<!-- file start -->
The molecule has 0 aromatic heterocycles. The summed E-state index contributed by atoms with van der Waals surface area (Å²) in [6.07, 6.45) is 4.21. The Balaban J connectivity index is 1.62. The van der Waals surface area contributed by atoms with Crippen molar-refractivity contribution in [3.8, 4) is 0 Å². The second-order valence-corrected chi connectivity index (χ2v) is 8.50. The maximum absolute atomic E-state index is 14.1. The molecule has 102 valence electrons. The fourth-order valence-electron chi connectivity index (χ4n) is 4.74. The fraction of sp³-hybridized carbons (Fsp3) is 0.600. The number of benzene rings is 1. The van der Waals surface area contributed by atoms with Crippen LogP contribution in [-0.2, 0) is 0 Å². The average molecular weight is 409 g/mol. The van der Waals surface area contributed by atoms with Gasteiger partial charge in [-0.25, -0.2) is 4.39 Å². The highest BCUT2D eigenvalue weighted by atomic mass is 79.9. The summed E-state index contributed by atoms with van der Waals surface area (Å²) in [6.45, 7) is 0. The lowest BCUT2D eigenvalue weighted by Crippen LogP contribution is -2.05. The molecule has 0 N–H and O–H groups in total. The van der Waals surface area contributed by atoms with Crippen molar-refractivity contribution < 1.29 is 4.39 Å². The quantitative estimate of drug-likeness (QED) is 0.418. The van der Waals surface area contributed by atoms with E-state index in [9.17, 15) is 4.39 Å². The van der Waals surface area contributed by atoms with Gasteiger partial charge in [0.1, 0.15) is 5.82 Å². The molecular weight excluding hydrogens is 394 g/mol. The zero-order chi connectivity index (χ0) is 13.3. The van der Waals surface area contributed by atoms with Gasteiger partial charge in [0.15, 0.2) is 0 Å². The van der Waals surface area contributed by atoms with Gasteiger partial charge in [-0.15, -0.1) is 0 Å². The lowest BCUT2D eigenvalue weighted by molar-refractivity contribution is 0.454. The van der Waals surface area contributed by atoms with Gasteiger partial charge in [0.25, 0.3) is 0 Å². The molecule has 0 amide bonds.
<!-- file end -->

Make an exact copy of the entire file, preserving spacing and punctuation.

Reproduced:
The molecule has 0 aromatic heterocycles. The summed E-state index contributed by atoms with van der Waals surface area (Å²) in [6.07, 6.45) is 4.21. The Balaban J connectivity index is 1.62. The van der Waals surface area contributed by atoms with Crippen molar-refractivity contribution in [3.8, 4) is 0 Å². The second-order valence-corrected chi connectivity index (χ2v) is 8.50. The maximum absolute atomic E-state index is 14.1. The molecule has 102 valence electrons. The fourth-order valence-electron chi connectivity index (χ4n) is 4.74. The fraction of sp³-hybridized carbons (Fsp3) is 0.600. The number of benzene rings is 1. The van der Waals surface area contributed by atoms with Crippen LogP contribution in [-0.2, 0) is 0 Å². The average molecular weight is 409 g/mol. The van der Waals surface area contributed by atoms with Gasteiger partial charge in [-0.25, -0.2) is 4.39 Å². The highest BCUT2D eigenvalue weighted by atomic mass is 79.9. The summed E-state index contributed by atoms with van der Waals surface area (Å²) in [6.45, 7) is 0. The lowest BCUT2D eigenvalue weighted by Crippen LogP contribution is -2.05. The molecule has 0 N–H and O–H groups in total. The van der Waals surface area contributed by atoms with Crippen molar-refractivity contribution < 1.29 is 4.39 Å². The quantitative estimate of drug-likeness (QED) is 0.418. The van der Waals surface area contributed by atoms with E-state index in [9.17, 15) is 4.39 Å². The van der Waals surface area contributed by atoms with Gasteiger partial charge in [0.1, 0.15) is 5.82 Å². The molecular weight excluding hydrogens is 394 g/mol. The zero-order chi connectivity index (χ0) is 13.3. The van der Waals surface area contributed by atoms with Gasteiger partial charge in [0.15, 0.2) is 0 Å². The van der Waals surface area contributed by atoms with Gasteiger partial charge in [-0.15, -0.1) is 0 Å². The lowest BCUT2D eigenvalue weighted by molar-refractivity contribution is 0.454. The van der Waals surface area contributed by atoms with Gasteiger partial charge in [0.25, 0.3) is 0 Å². The molecule has 0 amide bonds.